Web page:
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Fall-blooming anemones

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Courtesy of Betty Earl

(Read caption) The tall anemone named 'Whirlwind’ is an exquisite old favorite of mine. It bears clouds of furry round buds that open into double, pure-white flowers in fall.

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I confess!  In most instances, good cultural advice is the primary goal of these blog posts. But sometimes, just sometimes, an opportunity presents itself that I just cannot ignore. So I go against my own advice.

Yesterday, as late as it is in the growing and planting season here in northern Illinois, I came across a few plants in gallon containers at a house sale, each marked at a measly $1 a pot. 

Yes, a buck apiece!

Fall-blooming windflowers, Anemone ‘Whirlwind’ -- 10 pots for a mere 10 bucks. How could I walk away? Even though this is definitely the wrong time of the year to plant these fall bloomers (anemones are best divided or transplanted in the spring), this was a chance I had to take.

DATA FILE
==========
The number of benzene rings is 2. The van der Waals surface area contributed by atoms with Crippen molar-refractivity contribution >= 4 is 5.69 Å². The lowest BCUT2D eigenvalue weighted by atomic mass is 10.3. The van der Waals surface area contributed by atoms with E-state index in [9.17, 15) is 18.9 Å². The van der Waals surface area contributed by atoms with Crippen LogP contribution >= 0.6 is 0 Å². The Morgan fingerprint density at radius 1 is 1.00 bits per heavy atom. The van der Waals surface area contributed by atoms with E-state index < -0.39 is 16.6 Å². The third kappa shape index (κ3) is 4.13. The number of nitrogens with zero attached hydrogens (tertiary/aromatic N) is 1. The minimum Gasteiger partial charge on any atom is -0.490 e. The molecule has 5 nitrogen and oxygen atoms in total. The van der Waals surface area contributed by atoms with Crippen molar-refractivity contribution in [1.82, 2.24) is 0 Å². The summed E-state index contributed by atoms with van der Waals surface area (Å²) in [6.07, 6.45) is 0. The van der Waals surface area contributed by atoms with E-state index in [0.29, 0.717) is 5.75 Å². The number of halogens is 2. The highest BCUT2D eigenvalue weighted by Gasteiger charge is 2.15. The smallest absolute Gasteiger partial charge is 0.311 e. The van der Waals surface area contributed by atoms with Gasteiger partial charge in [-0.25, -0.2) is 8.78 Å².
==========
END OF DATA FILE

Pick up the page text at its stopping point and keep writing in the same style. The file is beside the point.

Why?

Because these prolific bloomers are perfect for illuminating a garden’s shaded nooks and crannies. ‘Whirlwind’, a compact plant with large, white flowers that start blooming in late August and continue the show into October, is nothing short of a  true eye-catching conversation plant in the autumn garden.

And the plants that I found on sale, though dormant in their pots, upon closer inspection showed healthy looking roots.

Definitely worth the $10 risk, I thought.

A serious garden treasure

These particular windflowers, also known as Japanese anemones, are prolific bloomers.  Standing about 3 feet tall, they are the perfect backdrops for shorter asters, mums, and other garden plants.

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